The effects of this year’s cut in adult learning funding continue to become apparent across the country, and the Tees Valley has sadly proven to be no exception.
In an effort to meet the requirements of a lower ““ than ““ hoped budgetary allocation in the last spending review from the Learning and Skills Council (LSC), a Tees Valley College has been forced to cut jobs in Adult Learning. In the mission to increase the provision for 16 -18 education, adult education has had to accept a smaller share of the funds, and as a result fees look set to be increased in courses that do not represent basic skills training.
One of the hardest hit in this has been the Darlington College of Technology, which has seen its funding slashed by £600,000 for this academic year. Some 41 staff have lost their posts, amounting in conjunction with cuts in course provision (including in Modern Languages) to a saving of £630,000. As a result of the shrinking availability of courses, it seem inevitable that the numbers of students applying for a place at the college will fall as well.
Principals Find Similar Problems
Speaking on the job cuts, Sarah Farley, Darlington College principal and chief executive, said: “We had to make some tough decisions as a result of the shortfall and have restructured the college to meet the needs of the challenges ahead.” A similar experience has been encountered at the Stockton Riverside College, where numbers of post ““ 19 year old applicants has already fallen.
This experience is also affecting the Middlesbrough College, said John Hogg, principal. Gary Groom, of Redcar and Cleveland College, said: “We are still enrolling for adult learners and the college enrols all year round for adult learners, the only restriction we have is the target numbers we are given by the Learning and Skills Council. This year our targets have moved away from learners aged 19-plus towards under 19s, but at the moment we are still in a position to enrol adult learners.”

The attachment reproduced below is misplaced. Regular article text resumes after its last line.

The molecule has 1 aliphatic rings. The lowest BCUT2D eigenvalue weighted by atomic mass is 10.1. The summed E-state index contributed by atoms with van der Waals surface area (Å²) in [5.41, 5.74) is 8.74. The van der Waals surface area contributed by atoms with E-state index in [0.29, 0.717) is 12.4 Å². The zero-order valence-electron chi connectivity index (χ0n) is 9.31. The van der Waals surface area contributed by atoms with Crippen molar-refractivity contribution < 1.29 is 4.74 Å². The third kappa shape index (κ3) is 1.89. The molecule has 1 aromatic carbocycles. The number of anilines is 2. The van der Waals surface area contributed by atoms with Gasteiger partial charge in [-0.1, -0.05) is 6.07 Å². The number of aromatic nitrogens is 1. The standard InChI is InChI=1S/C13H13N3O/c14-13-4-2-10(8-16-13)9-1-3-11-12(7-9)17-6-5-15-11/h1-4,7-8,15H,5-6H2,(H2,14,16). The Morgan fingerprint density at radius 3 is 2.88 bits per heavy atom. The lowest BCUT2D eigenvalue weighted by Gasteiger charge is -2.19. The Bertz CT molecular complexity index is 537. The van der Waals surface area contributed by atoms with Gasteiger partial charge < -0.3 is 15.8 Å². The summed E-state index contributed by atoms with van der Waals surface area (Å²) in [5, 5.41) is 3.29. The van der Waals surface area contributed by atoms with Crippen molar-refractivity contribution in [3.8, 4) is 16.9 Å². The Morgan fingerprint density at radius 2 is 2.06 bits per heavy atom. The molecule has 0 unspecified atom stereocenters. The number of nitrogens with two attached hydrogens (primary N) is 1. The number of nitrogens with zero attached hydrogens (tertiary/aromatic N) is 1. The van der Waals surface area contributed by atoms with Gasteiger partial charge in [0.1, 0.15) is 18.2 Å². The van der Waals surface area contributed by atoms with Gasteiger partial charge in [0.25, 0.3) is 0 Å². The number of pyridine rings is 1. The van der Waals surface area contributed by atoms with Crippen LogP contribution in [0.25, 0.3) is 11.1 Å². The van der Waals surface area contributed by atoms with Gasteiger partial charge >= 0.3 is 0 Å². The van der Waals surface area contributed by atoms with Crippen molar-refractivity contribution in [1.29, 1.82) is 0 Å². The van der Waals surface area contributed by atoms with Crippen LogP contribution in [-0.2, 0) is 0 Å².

There are, however, reports that adult learners are being turned away from some courses at FE Colleges as education professionals scramble to meet Government ““ set targets. It should be noted at the same time that the the Department for Education and Skills (DfES) and the Government have invested more than £1 billion extra funds to the education of adult learners in the past few years; as such, it seems a limit has been reached regarding how heavily the Government can increase subsidies for adult learning.
And, with the news that Middlesbrough Adult Education service has increased its fees as a result of a shortfall in its budget allocation and Redcar and Cleveland Adult Education Services has also reviewed its fees, it seems to be an unavoidable conclusion that adult learning, and adult learners will suffer.
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